However much the filmmaking and mode of storytelling of Crimes of the Future are more accessible, the actions depicted within the film are likely more distancing than in Stereo. Without the pretext of an experiment in deviant sexual behaviour (like in Stereo), the perversion on screen in Crimes of the Future veers into the truly distasteful at moments. A striking example is when Adrian finds himself aligned with a group of heterosexual pedophiles and pressured into impregnating a small girl (the only female in the film) who has undergone premature puberty. That he does not follow through with the deed is a great relief to the viewer, but it doesn’t entirely alleviate the discomfort of the scene’s inclusion at all.
Of course, this sequence with the girl highlights the film’s interest in notions of maleness and femaleness. As the world is mostly devoid of women due to Rouge’s Malady, the men in Crimes of the Future begin to display typically-female traits. They wear red lipstick, go barefoot, and are feminized through their facial features or hair styles. Midway through the film, Adrian engages in an underground trade of women’s underwear and socks, as if anything directly connected to women has become a hot commodity. Of course, this commodification of women culminates in the acquisition of the small girl, and carries through the implications of a women’s disease that is transferred through cosmetics.
Instead of trying to depict a world where the absence of women has seen the eradication of femaleness, Crimes of the Future shows a world where men have begun to supply that femaleness themselves. Cronenberg explains: “In Crimes of the Future I talk about a world in which there are no women. Men have to absorb the femaleness that is gone from the planet. It can’t just cease to exist because women aren’t around. It starts to bring out their own femaleness more, because that duality and balance is necessary.” This plays into Cronenberg’s ongoing obsession in his work in how large external influences (whether radio signals in Videodrome or sexual obsessions in Crash) can physically change the human body, signalling the link between pathology and physiology.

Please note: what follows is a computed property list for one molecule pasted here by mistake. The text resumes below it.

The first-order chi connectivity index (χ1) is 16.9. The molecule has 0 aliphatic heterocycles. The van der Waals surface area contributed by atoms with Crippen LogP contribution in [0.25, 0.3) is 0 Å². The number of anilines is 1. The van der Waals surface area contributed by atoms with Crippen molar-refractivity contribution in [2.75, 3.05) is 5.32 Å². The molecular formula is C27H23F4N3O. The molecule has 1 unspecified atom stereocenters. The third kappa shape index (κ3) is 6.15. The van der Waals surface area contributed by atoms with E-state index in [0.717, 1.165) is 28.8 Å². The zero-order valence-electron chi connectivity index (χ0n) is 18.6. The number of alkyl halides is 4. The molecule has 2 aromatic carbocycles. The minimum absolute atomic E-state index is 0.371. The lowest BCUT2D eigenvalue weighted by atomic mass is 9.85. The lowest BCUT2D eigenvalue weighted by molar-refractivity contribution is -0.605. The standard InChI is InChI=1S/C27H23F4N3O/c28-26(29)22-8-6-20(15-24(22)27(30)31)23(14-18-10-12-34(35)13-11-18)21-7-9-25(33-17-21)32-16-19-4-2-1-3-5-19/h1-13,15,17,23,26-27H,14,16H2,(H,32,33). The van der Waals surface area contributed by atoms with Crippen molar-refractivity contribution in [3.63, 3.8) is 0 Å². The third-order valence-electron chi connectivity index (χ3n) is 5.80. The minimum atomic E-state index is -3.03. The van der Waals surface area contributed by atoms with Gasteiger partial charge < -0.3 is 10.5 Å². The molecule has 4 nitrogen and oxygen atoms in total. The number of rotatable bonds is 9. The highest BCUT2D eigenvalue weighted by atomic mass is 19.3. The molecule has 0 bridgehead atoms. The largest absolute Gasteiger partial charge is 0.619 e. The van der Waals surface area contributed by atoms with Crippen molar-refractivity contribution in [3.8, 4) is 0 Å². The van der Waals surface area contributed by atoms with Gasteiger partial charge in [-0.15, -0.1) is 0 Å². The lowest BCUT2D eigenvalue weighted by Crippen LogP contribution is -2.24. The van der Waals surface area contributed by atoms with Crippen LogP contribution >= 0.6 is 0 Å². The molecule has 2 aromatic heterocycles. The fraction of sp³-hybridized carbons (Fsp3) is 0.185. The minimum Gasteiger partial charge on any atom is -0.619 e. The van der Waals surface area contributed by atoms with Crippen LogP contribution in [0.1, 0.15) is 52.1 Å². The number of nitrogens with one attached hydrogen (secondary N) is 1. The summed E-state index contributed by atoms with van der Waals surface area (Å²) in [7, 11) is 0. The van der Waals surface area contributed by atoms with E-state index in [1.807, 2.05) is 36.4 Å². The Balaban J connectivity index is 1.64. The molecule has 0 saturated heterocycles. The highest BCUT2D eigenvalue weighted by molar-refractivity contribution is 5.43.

In Crimes of the Future, the men who are afflicted with Rouge’s Malady bear out its effects by creating “puzzling organs,” which have no seeming function but allow the men to become women-of-sort, reproducing small extensions of themselves that are immediately regrown when surgically removed. You can even take the connection further, seeing the organs as figurative representations of the men themselves, who have become without function in the absence of women; if they cannot supply the seed of humanity to women who will reproduce, they no longer serve any biological function.
These organs also point forward to the sorts of body horror that would come to define Cronenberg’s career as a director. For Cronenberg, there has always been a sensual and creative aspect to these deformities. Physical change is not just degeneration, but also creation. Here, Adrian calls the disease “creative cancer,” while also musing that “the body is a galaxy and these creations are solar systems.” The abnormalities are also always sensual. In later films, Cronenberg would explicitly make the deformities and monstrous growths of his character resemble sex organs, while here he suffices in having Adrian note the sensuality of the disease and have characters often taste the blood and puss that emanates from people’s wounds.
All of this begins to sound much more in line with the Cronenberg that viewers are more familiar with, the pioneer of body horror and the deviant artist who pushes the boundaries of sex and perversity on screen. Crimes of the Future is a clear stepping-stone towards the sexual body horror of Shivers, where Cronenberg would jettison the art-film veneer and fully embrace the perversity of his ideas in the genre most befitting them: horror. However, it’s not quite free from the pretentious musings and formal experiments of a young, ambitious filmmaker learning the ropes. It’s another formative growth and experiment for the mad scientist filmmaker.
5 out of 10
Crimes of the Future (1970, Canada)
Written and directed by David Cronenberg; starring Ron Mlodzik, Jon Lidolt, Tania Zolty, Jack Messinger, Paul Mulholland, William Haslam, William Poolman.